Academic medical centers in Texas receive tens of millions of dollars a year in state funding. Many of those centers sponsor residencies, which are the training programs that come after medical school. They last four or more years and allow doctors to focus on a specialty.
It’s understandable why an OB-GYN resident in Texas might think twice about providing abortions. Doctors who provide the service must think about security issues for themselves and their staff. They also have to deal with the scrutiny of state inspectors as well as anti-abortion protesters.
Last summer, hundreds demonstrated outside the Planned Parenthood affiliate in Houston after an anti-abortion group released a series of undercover videos purporting to shed light on problems with fetal tissue research. (Planned Parenthood maintains that the videos are deceptively edited and denies wrongdoing. Meanwhile, two people involved in making the videos have been indicted.)
“Aren’t you glad you’re from Texas, a pro-life state?” a man shouted into a microphone. “We’ve got great, pro-life leaders, like Sen. Ted Cruz,” he added, as the crowd burst into cheers. Later, they prayed and sang “The Battle Hymn of the Republic.”
Surveys and other research show that doctors who do abortions may have fewer job opportunities. That’s because many hospitals and group practices refuse to employ doctors who do abortions, even if they do so during evenings or weekends, on their own time.
A few years ago, 48 doctors in Texas did abortions, but a recent study shows it’s now down to 28. And some of the remaining doctors are nearing retirement.
Dr. Bernard Rosenfeld, 74, hasn’t been able to line up a successor to lead his medical practice. He says he understands — protesters have dogged him for years. “They’ve picketed my house where I live,” he said. “They put bullets in our parking lot.”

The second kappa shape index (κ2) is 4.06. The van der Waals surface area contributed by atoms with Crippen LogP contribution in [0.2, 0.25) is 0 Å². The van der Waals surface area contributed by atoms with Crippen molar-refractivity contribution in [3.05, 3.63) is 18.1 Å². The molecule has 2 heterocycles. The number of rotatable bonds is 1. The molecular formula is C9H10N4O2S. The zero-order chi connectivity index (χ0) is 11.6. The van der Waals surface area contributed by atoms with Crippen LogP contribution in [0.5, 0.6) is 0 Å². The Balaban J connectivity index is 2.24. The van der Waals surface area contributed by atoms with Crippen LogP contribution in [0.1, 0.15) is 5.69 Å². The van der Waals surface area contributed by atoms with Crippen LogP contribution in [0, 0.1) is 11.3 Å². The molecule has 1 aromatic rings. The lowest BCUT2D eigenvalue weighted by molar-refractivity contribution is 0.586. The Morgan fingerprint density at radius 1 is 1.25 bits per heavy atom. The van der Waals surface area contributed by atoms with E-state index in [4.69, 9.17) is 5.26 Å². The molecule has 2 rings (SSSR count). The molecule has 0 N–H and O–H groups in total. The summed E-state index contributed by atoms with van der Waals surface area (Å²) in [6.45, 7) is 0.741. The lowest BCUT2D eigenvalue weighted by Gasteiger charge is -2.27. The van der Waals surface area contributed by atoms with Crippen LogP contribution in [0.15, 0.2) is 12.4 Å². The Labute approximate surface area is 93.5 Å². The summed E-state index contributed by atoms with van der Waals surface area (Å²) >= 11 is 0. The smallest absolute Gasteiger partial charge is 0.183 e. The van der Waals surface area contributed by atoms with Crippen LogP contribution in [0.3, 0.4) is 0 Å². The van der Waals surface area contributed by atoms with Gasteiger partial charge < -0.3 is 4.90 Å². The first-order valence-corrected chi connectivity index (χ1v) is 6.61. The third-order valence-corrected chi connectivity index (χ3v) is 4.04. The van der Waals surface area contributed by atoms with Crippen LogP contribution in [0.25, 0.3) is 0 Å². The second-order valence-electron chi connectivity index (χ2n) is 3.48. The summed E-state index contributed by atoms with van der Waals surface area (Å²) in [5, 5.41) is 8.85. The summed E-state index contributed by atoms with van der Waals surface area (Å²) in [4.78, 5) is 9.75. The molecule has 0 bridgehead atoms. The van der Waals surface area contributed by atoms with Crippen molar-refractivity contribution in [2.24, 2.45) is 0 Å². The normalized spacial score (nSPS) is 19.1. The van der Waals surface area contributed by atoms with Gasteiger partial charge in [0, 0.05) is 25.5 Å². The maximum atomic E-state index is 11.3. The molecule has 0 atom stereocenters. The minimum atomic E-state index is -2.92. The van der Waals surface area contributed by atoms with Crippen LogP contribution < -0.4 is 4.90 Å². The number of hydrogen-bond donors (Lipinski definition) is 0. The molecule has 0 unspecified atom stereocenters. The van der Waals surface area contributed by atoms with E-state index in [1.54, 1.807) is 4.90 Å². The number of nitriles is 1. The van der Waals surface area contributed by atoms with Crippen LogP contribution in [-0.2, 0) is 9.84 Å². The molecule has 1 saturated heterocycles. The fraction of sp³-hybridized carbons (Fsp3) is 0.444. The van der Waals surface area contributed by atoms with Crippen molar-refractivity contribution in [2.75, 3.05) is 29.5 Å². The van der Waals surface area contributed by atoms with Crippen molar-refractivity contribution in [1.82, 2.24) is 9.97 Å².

Rosenfeld has two medical offices but provides abortions at only one, a modest brick building in Houston’s museum district. He bought the clinic from other doctors in 1982, but now he can’t find anyone to buy it from him. “I’ve talked to some doctors, but none of them are interested in the political consequences of providing abortions,” he said.
As the number of doctors in Texas dwindles, medical educators have raised the alarm about the need to train the next generation.
To find out how much abortion training was going on, all 18 OB-GYN residency programs in Texas were contacted. Although abortion is legal, and these programs are expected to provide some access to abortion training, the queries were frequently met with fear, evasion or even outright hostility. Six of the programs, a third of the total, simply refused to answer questions about how the training takes place. “UT Health does not want to participate in that story,” said a spokeswoman for the University of Texas Health Science Center in Houston. “It’s not a story that benefits us.” UT Health sponsors two OB-GYN residency programs, both at Houston hospitals.
In the end, the author could only confirm that three out of the 18 programs in Texas had made arrangements for residents to spend time learning at an outpatient family planning clinic. Those types of clinics are where most abortions in Texas take place.
It’s unclear how some of the residency programs are handling the training requirement. Some directors point to the difficult fact that the nearest abortion clinic is now closed. Other directors may be providing some options for training but wouldn’t talk about it publicly.
One doctor who would was Dr. Robert Casanova, who was recently the residency director at Texas Tech University Health Sciences Center in Lubbock. The last clinic that provided abortions in Lubbock closed in 2013. “As of now, there’s really nothing in a close radius to us,” Casanova said. “Our patients will go to Albuquerque; they’ll go to Dallas; they’ll go to Denver.” Casanova was left in a similar bind, with no local clinic where the OB-GYN residents could learn. To compensate, Casanova created special seminars that cover elective abortion. He even arranged for guest speakers to fly down from Denver.
Since 1996, all OB-GYN programs in the U.S. must offer the residents at least the option to learn abortion techniques, even if the training happens elsewhere. If the residency programs don’t do so, it can affect their accreditation. In Texas, all 18 programs are currently accredited — even in places like Lubbock, where there are no longer any clinics that perform the procedure.
Given the political climate in Texas, and the dwindling number of such clinics, residency directors have had to scramble to find other ways to fulfill the curricular requirement. Dr. Tony Wen, the residency director at the University of Texas Medical Branch, in Galveston, said it’s one of the thorniest logistical problems he has encountered. His OB-GYN residency program is a large one, with slots for 32 residents. “We cannot teach them the procedure itself,” Wen said. “Can we teach them the concept, and describe the procedure and that sort of thing? Yes, we can do all that.”
Wen explained he is hampered by three factors: